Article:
More than half of working-age women in Indonesia are in the labour force and many have achieved leadership positions both in the public and private sector, yet there remain voices that question women’s role outside the home.
Arguments that the role of women is to care for the home—and that it is contrary to Islamic teaching for women to seek economic self-determination—are common in social media platforms in Indonesia.
Messages like this limit women’s economic participation in Indonesia, and policy research organisation Rumah Kita Bersama (Rumah KitaB), an Investing in Women partner, seeks to counter this narrative through its book Fiqh on Working Women. This study into the interpretation of religious texts provides an alternative perspective and a methodology for supporting working women based on the values of essential justice in Islam and demonstrating that it is not forbidden for women to work outside the home.
“There are many opportunities for women to work because of both the acceleration of education and the demands of the labour market. In the past few years, however, narratives that criticise women working outside the home and question women’s leadership have arisen. Sadly, narrow religious arguments related to gender-biased norms are used to argue against women working,” Rumah KitaB Executive Director Lies Marcoes, M.A., said during a webinar to launch the Muslimah Bekerja (Working Muslim Women) social media campaign on 24 March.
More than 250 participants joined the webinar, including leaders from the public and private sector, Muslim clerics, social media activists, researchers and academics.
Dr. (HC). Dra. Hj. Sinta Nuriyah Abdurrahman Wahid, M.Hum., former First Lady of Indonesia, delivered the keynote speech, where she highlighted the need to expand “a narrow and shallow understanding of religion” so that women can act on work opportunities.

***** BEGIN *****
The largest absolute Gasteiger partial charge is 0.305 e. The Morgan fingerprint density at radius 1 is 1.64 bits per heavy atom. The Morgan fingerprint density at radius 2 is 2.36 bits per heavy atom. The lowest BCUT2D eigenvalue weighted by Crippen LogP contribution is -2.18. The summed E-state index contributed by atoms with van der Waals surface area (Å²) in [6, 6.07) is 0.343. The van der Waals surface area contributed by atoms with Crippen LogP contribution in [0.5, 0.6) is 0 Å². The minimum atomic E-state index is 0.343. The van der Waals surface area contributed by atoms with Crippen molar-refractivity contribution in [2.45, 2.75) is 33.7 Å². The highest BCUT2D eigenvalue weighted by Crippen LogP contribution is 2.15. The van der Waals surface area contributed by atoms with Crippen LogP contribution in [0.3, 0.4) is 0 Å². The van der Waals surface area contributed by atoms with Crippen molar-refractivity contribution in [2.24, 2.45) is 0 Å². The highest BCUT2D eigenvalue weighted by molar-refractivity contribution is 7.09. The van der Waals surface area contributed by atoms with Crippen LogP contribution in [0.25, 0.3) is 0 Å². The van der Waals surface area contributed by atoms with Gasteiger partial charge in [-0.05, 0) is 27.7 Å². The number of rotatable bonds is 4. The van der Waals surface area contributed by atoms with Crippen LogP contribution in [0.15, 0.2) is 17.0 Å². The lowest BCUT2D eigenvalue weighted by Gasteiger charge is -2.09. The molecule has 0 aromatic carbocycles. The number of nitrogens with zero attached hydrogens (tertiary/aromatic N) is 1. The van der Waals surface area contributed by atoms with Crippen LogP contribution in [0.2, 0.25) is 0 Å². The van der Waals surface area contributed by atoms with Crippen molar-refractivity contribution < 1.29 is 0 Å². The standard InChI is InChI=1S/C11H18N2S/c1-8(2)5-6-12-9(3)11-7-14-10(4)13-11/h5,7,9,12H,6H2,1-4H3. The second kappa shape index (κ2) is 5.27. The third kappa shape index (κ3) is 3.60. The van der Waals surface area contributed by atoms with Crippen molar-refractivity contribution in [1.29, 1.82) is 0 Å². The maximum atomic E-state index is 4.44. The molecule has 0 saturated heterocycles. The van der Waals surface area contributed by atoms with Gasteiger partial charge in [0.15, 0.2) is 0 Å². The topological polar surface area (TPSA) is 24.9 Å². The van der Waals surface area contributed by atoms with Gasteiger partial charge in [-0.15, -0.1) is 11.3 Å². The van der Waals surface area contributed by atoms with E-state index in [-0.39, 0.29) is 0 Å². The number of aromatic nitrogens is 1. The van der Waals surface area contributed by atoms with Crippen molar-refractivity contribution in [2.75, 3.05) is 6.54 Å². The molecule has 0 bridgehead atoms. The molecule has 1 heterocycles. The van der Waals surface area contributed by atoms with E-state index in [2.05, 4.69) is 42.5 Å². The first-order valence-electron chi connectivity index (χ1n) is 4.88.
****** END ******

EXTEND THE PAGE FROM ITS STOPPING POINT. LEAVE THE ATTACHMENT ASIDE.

“Some working women had already held strategic positions but quit because of religious commands, and because they want to seek what is halal (lawful). This kind of view has closed the door of opportunity for women to work to develop themselves, which is also a command of religion,” she said.
Echoing these sentiments, Bintang Puspayoga, S.E., M.Si., Minister for Women Empowerment and Child Protection, said Indonesia’s patriarchal culture is perpetuated by conservative ideologies legitimised by religious interpretation.
“These ideologies seek to reassert the different roles of women and men, whereby a woman is considered ‘good’ only if she stays at home and cares for the family—the outside world is not for women. Such views further reduce the potential of women and the importance of their economic contribution,” the Minister said.
How is religion tied to women’s issues?
Journalist Savic Ali noted that much of the narrative about women in Indonesia is reinforced by religious arguments. Ali is founder of Rumah KitaB partner Islami.co, which identifies as a “friendly and enlightening Islamic media,” and director of NU Online, the portal of mainstream Islamic organisation Nahdlatul Ulama (NU).
“Indonesian society is deeply religious, so the issues of women are strongly influenced by religious views, as well as cultural factors and traditions. Indonesians consider religion extremely important, so reference is made to religion in all affairs,” Ali said.